In each state, all licensed drivers are expected to adhere to the rules and regulations of the road. When drivers fail to follow these rules, each state's department of motor vehicles (DMV) has a system designed to assign demerits for the infraction. These demerits or points are kept on the drivers driving record for a specified number of years. It's important to understand that each state has their own point system. Regardless of the state, the infraction points assigned are always based on the seriousness of the driving offense or infraction. Typically, the more serious the offense the higher the points that will be assigned. The following information provides a typical examples of how points may be allotted for various driving offenses. While the list does not include every infraction, the following information provides relative values based on the seriousness of the infractions.
Two-Point Driving Infractions
- Speeding 10 MPH or less over the posted speed limit
- Any other moving violation or violation of the traffic law not listed
- Refusing a BAC test by drivers under the age of 21
Three-Point Driving Infractions
- Improper passing or failing to obey a traffic signal
- Driving carelessly
- Driving 11 to 15 MP over the posted speed limit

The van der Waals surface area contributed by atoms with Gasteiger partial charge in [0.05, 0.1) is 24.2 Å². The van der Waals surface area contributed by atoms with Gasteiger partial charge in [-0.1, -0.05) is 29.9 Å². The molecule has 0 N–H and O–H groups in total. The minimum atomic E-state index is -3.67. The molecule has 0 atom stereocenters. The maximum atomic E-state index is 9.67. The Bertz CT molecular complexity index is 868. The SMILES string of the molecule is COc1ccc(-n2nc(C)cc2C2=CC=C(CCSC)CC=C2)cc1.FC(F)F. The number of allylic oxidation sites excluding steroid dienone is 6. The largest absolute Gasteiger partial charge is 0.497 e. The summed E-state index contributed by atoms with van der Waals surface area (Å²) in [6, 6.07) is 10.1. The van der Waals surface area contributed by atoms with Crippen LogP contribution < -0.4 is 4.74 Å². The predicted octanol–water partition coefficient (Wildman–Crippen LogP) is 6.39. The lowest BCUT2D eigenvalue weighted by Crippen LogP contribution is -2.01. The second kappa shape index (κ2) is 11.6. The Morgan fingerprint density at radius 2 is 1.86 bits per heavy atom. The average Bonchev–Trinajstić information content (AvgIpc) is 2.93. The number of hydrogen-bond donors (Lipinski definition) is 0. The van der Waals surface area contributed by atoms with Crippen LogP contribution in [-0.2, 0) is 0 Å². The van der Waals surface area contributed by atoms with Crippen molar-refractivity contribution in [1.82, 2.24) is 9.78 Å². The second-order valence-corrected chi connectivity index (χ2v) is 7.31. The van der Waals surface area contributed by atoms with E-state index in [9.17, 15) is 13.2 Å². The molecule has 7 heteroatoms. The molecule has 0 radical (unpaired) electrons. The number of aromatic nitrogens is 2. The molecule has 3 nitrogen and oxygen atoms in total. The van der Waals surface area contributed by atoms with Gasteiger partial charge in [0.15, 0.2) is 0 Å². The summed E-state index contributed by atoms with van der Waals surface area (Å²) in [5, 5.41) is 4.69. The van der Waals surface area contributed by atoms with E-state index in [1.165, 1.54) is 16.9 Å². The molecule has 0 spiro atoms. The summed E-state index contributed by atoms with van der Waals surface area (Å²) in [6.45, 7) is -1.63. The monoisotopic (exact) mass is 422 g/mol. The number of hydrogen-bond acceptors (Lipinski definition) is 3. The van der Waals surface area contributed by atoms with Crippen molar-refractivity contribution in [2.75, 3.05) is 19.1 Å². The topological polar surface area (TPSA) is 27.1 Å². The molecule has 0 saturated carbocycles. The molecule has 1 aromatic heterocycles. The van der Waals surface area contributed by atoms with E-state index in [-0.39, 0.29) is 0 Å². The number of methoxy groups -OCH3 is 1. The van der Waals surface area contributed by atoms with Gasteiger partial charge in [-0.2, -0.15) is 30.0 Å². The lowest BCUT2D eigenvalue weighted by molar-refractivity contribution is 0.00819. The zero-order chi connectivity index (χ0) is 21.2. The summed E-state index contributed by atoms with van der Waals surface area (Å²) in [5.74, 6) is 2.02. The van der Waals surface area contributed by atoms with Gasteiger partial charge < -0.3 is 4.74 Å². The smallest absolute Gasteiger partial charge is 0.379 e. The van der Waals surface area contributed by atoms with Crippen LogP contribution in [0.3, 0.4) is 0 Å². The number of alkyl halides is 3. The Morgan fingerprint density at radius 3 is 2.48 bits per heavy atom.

- Disobeying a school crossing guard or failing to stop for a school bus
- Failing to stop at railroad crossings
Four-Point Driving Infractions
- Driving while impaired
- Drag racing
- Speeding 16 MPH or more over the posted speed limit
- Failing to stop or yield for an emergency vehicle
- Having any BAC and being under the age of 21
Six-Point Driving Infractions
- Driving while intoxicated (DWI) or Driving while under the influence (DUI)
- Driving recklessly
- Negligent homicide, manslaughter, or other felonies involving a motor vehicle
- Failure to stop and provide identification at the accident scene
- Refusing a chemical test
- Illegal blood-alcohol content (BAC) level
- Eluding or fleeing a police officer
Why Are Driving Record Points Important?
If you accumulate a certain number of points within a certain time period, your driving privileges can and will usually be suspended. Even if your license isn't suspended, insurance companies have access to your driving record. They typically use this information as a reason to raise insurance premiums. Simply put, it's important to know the number of points on your driving record because it has a direct influence on the amount you pay for insurance as well as your driving privileges.
How to Have Driving Record Points Removed?
In any case, state and local law enforcement agencies issue millions of traffic tickets every year. However, the majority of states allow drivers the opportunity to complete traffic school to have moving violations dismissed or the amount of the ticket reduced. In some instances, completing the traffic school course can have the associated points removed from your driving record. As a result, you can earn discounts on your car insurance premiums. In addition, driving school courses are instrumental for improving the driver's driving skills and teaching new defensive driving techniques.